Silhouettes: The Good, The Bad and The Downright ‘Orrible
Goodness me. I’m so bored of seeing silhouettes being used in design. The first time I used them was over 20 years ago when I drew the outlines myself with the aid of Adobe Illustrator — or was it Macromedia Freehand (the precursor to Illustrator?). It was when I was working for an agency in the Docklands. The client was the London Borough of Barnet and I designed an exhibition stand for a jobs fair. The design was brilliant (if I do say so myself) and quite innovative for it’s day. I traced round images of people in different professions and then interspersed these images with job titles to illustrate the jobs that Barnet council offered. I distinctly remember getting really positive feedback about it and I felt chuffed to bits.
Fast forward twenty odd years later and you see silhouettes everywhere. And hands up, I’m guilty of using them myself. I’ve used them a lot over say the last five years as they’re easy and fairly effective. You can purchase an image with around 20 or so silhouettes of people in different poses; adults, kids, males, females, there’s animals, birds objects… I think you get the picture. And the images are cheap to buy or sometimes even free. Here’s a not so nice example of the type of design that I dislike.
Try and be original. If your silhouette is the profile of someone’s face which is fairly distinctive then hats off to you — this will look brilliant. Below is a profile silhouette of myself. It started life off as a photo which I then darkened and lightened in the appropriate places. You can do this yourself with basic software. If you have dark skin, take your profile on a light background. Fair skin, take it on a dark background and inverse it. Pale skin but dark hair — then take it on a white background and colour in the light areas. Yeah, I know I make it sound simple but it really is.
If you really must use a royalty free stock image then try and jshoosh it up a bit. Get a basic silhouette and add something to it. Maybe put a pattern inside it to give it some added oomph and originality. Or how about a silhouette within a silhouette?
I love a photo taken in front of a sun setting or sun rising to make a natural silhouette. Don’t play around with it. Leave it as is. It’s naturally gorgeous like the photo taken below. And no, you don’t have to be somewhere hot and sultry to get a good photo. This was taken last year in Ponders End, North London.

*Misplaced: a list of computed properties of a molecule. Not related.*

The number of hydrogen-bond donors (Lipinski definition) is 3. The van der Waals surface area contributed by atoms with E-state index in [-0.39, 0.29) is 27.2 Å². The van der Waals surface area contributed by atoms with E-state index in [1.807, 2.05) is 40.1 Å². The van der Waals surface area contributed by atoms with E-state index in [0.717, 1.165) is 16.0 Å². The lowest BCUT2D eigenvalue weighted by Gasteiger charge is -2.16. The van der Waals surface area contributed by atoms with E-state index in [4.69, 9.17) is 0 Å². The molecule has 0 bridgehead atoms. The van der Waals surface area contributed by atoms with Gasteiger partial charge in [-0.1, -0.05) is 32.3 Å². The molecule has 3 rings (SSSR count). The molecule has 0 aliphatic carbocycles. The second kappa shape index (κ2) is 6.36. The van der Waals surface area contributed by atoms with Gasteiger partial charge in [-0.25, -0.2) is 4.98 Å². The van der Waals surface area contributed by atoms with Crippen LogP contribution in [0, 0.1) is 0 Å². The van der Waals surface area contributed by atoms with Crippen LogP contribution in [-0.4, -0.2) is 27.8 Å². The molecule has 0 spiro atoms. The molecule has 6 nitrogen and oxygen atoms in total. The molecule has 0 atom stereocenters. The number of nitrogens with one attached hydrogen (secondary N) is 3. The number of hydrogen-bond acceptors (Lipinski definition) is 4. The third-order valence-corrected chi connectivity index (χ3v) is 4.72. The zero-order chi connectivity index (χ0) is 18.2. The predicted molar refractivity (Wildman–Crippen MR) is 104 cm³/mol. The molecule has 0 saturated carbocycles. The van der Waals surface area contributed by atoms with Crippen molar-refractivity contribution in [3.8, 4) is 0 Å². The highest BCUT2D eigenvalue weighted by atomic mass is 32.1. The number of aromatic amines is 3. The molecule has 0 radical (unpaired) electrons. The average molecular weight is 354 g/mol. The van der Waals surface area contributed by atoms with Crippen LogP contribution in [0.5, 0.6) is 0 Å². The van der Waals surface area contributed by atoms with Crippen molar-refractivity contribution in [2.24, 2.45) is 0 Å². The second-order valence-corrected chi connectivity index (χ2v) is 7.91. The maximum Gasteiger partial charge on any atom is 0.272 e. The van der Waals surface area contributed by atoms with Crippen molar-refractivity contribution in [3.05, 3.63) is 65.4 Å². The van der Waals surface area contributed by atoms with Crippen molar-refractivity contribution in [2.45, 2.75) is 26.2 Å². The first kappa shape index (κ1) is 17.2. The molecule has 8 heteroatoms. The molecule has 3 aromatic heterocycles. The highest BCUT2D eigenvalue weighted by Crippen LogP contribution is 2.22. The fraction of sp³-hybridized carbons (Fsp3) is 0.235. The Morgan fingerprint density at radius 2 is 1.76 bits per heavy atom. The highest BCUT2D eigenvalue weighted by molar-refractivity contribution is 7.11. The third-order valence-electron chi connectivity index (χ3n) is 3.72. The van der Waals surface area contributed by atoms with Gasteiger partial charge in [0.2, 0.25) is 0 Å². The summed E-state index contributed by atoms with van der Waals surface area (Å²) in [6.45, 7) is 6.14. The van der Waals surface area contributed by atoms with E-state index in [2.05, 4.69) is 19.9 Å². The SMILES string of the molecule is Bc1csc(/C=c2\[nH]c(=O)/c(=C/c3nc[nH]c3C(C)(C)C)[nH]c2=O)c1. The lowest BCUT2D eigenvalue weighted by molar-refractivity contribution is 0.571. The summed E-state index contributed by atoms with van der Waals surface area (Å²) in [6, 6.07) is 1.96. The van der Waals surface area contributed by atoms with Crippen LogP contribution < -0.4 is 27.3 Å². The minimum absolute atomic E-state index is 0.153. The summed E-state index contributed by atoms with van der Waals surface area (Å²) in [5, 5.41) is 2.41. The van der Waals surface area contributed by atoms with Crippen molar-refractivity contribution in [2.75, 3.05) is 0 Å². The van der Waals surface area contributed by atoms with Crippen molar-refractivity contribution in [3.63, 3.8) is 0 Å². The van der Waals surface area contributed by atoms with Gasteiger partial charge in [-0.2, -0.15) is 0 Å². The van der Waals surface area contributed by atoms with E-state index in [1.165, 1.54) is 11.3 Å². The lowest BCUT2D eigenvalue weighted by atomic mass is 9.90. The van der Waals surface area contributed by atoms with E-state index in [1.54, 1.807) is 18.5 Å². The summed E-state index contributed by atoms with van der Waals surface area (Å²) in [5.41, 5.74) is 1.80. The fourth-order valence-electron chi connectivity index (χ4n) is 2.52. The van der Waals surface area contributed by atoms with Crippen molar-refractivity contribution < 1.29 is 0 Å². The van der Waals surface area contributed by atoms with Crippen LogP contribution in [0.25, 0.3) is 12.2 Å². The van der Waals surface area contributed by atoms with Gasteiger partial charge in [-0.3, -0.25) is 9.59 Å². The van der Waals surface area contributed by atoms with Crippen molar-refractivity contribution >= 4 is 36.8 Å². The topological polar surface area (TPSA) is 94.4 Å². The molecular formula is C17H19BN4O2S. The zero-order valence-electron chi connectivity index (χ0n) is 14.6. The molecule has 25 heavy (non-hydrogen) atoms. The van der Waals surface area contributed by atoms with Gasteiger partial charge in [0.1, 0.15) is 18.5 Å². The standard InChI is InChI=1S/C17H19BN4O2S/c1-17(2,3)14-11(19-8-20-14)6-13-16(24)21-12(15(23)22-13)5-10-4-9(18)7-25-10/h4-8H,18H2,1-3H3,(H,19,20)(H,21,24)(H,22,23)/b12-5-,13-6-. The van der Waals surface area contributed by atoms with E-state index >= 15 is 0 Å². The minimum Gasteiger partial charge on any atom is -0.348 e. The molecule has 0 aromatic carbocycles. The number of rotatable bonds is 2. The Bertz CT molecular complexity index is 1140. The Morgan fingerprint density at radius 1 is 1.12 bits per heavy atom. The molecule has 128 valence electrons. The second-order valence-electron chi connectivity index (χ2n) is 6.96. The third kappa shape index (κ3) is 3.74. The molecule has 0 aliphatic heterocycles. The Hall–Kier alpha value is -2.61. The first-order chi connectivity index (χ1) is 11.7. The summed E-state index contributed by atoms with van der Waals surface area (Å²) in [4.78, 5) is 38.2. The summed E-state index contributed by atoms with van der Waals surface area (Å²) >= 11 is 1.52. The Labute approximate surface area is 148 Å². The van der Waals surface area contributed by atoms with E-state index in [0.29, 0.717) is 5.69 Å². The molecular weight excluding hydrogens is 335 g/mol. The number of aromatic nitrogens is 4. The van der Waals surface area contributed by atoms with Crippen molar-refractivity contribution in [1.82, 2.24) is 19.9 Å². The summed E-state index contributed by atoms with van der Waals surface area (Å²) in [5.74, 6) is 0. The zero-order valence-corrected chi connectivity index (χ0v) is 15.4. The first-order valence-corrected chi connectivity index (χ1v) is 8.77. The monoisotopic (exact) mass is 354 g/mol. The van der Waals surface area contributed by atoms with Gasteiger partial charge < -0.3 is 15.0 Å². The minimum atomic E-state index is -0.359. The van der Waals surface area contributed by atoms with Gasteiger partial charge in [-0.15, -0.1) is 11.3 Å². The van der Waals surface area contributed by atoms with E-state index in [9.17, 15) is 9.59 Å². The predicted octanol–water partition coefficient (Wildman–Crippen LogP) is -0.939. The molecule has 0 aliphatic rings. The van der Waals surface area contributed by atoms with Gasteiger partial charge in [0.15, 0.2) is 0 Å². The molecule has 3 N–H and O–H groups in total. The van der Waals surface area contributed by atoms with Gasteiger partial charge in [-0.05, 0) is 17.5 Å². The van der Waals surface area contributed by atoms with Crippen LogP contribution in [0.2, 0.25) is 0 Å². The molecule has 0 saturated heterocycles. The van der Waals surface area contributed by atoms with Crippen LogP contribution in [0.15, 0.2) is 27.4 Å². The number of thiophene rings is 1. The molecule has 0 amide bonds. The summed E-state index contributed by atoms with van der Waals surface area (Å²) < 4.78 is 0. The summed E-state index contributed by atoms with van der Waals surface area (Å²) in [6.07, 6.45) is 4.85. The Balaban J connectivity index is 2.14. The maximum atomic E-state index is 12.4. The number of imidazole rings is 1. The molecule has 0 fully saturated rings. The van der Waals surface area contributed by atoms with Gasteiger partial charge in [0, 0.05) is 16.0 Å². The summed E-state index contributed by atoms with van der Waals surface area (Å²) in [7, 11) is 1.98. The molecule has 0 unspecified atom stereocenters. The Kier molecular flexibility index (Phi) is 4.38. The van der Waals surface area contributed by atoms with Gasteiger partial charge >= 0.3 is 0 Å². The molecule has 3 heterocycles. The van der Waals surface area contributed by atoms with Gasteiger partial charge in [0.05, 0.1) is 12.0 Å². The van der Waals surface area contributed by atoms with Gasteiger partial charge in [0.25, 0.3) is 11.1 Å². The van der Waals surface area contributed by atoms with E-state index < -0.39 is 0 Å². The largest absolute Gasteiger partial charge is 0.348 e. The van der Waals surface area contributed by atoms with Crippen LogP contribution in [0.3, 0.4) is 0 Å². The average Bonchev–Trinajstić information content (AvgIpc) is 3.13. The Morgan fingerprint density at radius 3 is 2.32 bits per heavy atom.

If you’re stuck for ideas, search the internet. Take a look at this design done by johsonbanks.co.uk. It’s a beautiful piece of work. They may or may not have used royalty free images for the graphics but nevertheless, they’ve reworked it so that it’s a one of a kind piece of art. They have more samples on their website.
There are some stunning ways that you can use silhouettes in design. Take a look at the examples below.
One final word
If you really want to use silhouettes in your design then take a look at this website: all-silhouettes.com. I don’t use it but a quick google search yielded this result. A lof of the images are downright ‘orrible and you really have to separate the wheat from the chaff but everyone to their own! Just try not to use it as just a black and white image unless it’s part of the stark design that you’re after (like the Murder Mystery image example shown above) and do something amazing and interesting with it. You may need to use more than one image to achieve your desired effect. And don’t be scared of colour. Give it some va va voom.
By the way, the top image isn’t one of mine. You can download it for FREE here. And yes, I think it’s ‘orrible.